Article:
In Allshouse, the court held that a trucking company, having two co-owners and no other personnel, was a partnership outside the fifth amendment protection, where the record contained a fictitious name certificate and evidence -- such as an active bank account in the company's name, a company membership in a credit union, purchases of equipment and other transactions in the company name -- indicating that the business held itself out as an independent entity.

[ 86 Pa. Commw. Page 624]

Similarly here, the record establishes that Mosside, as such, has been a duly certified used car dealership since 1979, and is operated exclusively by Ronald Sklenar and Kenneth Woiner, without any other personnel. Of course, the size of the organization is not dispositive, as the Third Circuit held in United States Page 624} v. Mahady & Mahady, 512 F.2d 521 (3rd Cir. 1975) (small, family-run partnerships fall within the rule of Bellis).

In support of its position that Mosside is a partnership, the Commonwealth introduced the following evidence: (1) a fictitious name certificate showing Sklenar and Woiner as co-owners of Mosside Auto Sales; (2) a registration form showing Mosside as a motor vehicle dealer and Sklenar and Woiner as co-owners; (3) a check drawn on a bank account in the name of Mosside Auto Sales signed by Ronald Sklenar to the Department of Transportation for renewal of dealer plates; and (4) testimony from an agent of the Bureau of Consumer Protection that Woiner appeared in response to the subpoena and identified himself as a partner in Mosside Auto Sales.

Of course, the co-owners' refusal to produce the subpoenaed records and papers hampered the Commonwealth's efforts to document the business form under which Mosside operates. However, the Commonwealth's evidence substantially established that Mosside is an entity with an identity independent of the individual partners. Bellis. Sklenar and Woiner produced no evidence to support their position that their business is something other than a partnership; they argued only that the Commonwealth's evidence was insufficient.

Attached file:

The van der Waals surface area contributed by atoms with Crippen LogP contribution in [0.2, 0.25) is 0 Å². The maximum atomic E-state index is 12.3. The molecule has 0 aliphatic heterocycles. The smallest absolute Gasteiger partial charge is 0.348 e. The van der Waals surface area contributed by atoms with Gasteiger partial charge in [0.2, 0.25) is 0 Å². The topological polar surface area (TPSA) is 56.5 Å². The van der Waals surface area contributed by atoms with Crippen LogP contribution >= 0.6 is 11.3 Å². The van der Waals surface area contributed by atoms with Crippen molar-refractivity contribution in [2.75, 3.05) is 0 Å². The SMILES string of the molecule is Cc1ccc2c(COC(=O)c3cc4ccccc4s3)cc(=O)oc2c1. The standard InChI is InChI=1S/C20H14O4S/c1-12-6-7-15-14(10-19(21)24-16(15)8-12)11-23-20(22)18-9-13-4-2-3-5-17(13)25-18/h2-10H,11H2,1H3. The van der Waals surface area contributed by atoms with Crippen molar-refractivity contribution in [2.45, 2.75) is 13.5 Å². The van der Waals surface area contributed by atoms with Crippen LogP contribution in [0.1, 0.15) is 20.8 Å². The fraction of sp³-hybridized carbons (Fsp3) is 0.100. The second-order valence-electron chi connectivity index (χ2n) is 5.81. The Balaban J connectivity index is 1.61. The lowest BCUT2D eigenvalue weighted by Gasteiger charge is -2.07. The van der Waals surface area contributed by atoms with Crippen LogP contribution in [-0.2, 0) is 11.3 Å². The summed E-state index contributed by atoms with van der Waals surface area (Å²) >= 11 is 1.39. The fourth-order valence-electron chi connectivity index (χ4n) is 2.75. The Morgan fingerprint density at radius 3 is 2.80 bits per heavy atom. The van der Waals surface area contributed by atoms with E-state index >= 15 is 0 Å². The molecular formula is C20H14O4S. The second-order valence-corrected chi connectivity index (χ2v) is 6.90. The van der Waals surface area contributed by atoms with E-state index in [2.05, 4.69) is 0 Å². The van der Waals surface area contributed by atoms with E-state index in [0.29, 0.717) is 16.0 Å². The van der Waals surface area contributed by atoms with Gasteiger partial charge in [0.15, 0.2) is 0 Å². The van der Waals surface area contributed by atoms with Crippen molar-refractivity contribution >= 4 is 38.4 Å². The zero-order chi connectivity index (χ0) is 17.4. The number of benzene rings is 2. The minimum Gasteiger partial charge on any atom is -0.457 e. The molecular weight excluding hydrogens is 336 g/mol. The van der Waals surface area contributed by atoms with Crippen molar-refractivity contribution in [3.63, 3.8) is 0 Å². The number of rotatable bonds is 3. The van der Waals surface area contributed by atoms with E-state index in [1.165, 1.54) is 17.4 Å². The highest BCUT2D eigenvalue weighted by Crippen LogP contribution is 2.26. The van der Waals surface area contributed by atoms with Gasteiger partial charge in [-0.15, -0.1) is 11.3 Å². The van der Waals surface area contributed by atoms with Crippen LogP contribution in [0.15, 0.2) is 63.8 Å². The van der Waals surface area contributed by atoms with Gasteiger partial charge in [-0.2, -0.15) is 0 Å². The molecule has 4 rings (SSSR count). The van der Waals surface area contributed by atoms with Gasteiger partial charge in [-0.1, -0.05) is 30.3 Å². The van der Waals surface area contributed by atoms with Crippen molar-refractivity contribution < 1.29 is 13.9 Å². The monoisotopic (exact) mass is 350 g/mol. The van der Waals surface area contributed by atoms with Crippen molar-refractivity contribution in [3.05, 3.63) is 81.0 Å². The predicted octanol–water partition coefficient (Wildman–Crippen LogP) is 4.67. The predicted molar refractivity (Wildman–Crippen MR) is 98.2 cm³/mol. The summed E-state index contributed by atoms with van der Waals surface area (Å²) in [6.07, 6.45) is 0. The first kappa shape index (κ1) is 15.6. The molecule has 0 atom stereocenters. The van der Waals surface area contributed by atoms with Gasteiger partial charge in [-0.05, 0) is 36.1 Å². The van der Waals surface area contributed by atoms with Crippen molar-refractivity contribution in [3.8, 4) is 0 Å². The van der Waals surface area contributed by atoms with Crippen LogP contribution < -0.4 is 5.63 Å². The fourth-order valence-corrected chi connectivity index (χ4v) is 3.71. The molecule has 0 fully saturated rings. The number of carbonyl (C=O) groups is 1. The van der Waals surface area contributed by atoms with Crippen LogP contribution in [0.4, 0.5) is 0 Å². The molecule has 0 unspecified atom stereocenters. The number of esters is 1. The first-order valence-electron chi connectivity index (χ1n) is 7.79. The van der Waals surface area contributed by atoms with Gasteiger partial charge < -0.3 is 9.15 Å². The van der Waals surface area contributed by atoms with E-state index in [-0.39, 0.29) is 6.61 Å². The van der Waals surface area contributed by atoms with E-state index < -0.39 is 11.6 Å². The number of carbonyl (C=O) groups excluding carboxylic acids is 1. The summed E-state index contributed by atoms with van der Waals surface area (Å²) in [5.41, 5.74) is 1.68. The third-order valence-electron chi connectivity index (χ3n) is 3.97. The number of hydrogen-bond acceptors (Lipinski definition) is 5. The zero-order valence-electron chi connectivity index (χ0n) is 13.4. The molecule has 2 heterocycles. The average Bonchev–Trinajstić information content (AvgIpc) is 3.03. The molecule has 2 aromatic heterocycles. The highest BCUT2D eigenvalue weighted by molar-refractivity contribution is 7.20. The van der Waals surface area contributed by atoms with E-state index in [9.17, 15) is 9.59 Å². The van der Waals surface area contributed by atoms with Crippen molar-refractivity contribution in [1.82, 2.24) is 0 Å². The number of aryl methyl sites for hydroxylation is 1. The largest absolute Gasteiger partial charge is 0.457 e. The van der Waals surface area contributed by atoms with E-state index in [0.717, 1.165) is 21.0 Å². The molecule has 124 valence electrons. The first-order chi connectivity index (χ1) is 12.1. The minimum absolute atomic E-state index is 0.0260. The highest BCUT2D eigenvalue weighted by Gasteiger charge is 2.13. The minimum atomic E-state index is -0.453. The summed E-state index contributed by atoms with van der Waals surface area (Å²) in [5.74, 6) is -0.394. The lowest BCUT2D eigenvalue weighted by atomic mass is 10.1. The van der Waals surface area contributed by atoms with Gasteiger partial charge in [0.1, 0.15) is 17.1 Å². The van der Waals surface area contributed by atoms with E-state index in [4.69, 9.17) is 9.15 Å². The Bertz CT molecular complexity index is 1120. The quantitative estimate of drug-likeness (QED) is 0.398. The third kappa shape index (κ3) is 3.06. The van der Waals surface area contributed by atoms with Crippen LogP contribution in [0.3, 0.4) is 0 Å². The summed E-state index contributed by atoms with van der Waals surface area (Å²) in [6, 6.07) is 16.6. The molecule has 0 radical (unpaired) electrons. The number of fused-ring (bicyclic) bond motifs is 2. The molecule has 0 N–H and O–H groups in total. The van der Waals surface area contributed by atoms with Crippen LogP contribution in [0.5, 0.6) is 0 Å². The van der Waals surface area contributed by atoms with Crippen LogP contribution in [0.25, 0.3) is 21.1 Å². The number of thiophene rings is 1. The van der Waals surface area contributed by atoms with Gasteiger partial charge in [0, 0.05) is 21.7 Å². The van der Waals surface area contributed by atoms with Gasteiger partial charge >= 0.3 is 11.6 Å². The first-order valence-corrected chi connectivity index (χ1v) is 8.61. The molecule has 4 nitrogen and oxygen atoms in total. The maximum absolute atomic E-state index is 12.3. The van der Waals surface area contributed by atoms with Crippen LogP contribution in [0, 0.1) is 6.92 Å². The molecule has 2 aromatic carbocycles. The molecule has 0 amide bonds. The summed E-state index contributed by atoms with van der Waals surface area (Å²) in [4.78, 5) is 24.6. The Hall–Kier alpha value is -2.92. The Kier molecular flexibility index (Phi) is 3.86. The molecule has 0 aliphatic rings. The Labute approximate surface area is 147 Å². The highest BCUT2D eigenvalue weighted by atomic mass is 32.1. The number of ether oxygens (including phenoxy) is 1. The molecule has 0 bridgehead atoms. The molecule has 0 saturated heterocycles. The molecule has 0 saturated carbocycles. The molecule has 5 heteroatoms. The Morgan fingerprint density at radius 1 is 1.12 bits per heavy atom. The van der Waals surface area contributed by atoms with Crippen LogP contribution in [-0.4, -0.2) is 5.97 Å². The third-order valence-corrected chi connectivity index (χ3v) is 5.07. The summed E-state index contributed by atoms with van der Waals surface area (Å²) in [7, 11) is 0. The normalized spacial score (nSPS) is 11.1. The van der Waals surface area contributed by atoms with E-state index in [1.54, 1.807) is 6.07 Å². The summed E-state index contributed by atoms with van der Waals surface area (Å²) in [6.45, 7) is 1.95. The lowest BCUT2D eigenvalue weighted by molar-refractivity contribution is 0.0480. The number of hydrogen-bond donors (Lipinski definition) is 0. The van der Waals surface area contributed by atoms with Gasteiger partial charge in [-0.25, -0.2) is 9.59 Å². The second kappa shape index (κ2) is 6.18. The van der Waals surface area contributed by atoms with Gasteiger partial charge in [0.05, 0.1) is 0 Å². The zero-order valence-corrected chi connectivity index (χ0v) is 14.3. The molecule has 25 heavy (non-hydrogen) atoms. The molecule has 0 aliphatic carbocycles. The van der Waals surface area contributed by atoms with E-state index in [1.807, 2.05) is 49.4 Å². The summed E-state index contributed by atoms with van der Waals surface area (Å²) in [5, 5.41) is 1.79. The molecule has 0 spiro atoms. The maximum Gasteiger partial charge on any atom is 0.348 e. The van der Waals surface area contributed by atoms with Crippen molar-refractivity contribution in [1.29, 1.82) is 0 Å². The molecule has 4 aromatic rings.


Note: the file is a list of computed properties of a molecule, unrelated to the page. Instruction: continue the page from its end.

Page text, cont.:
The subpoena describes the requested documents as business records, such as purchase and sale invoices, ledger books, documents relating to the Pennsylvania motor vehicle inspections performed on the premises, odometer mileage statements required to be kept under the Motor Vehicle Information and Cost Savings Act of 1972, 15 U.S.C. § 1901-2012, title and transfer documents and other records and documents relating to the operation of the business from January 1, 1982

[ 86 Pa. Commw. Page 625]

    through June 30, 1982. These documents clearly pertain to the motor vehicle dealership registered as Mosside. Also, the fifth amendment is inapplicable to any records which are "held subject to examination by the state." Wilson v. United States, 221 U.S. 361, 382 (1911).

As in Bellis and Allshouse, where the subpoenaed documents were partnership financial records, the business records described by the subpoena do not fall into the category of personal records possessing the element of personal privacy required to claim the fifth amendment privilege. Because the requested records are clearly those of the organization, they are not within the protection of the fifth amendment.*fn2

Accordingly, we reverse.


Now, January 7, 1985, the order of the Common Pleas Court of Allegheny County, Civil Division, at GD-17403, entered on January 28, 1983, is reversed.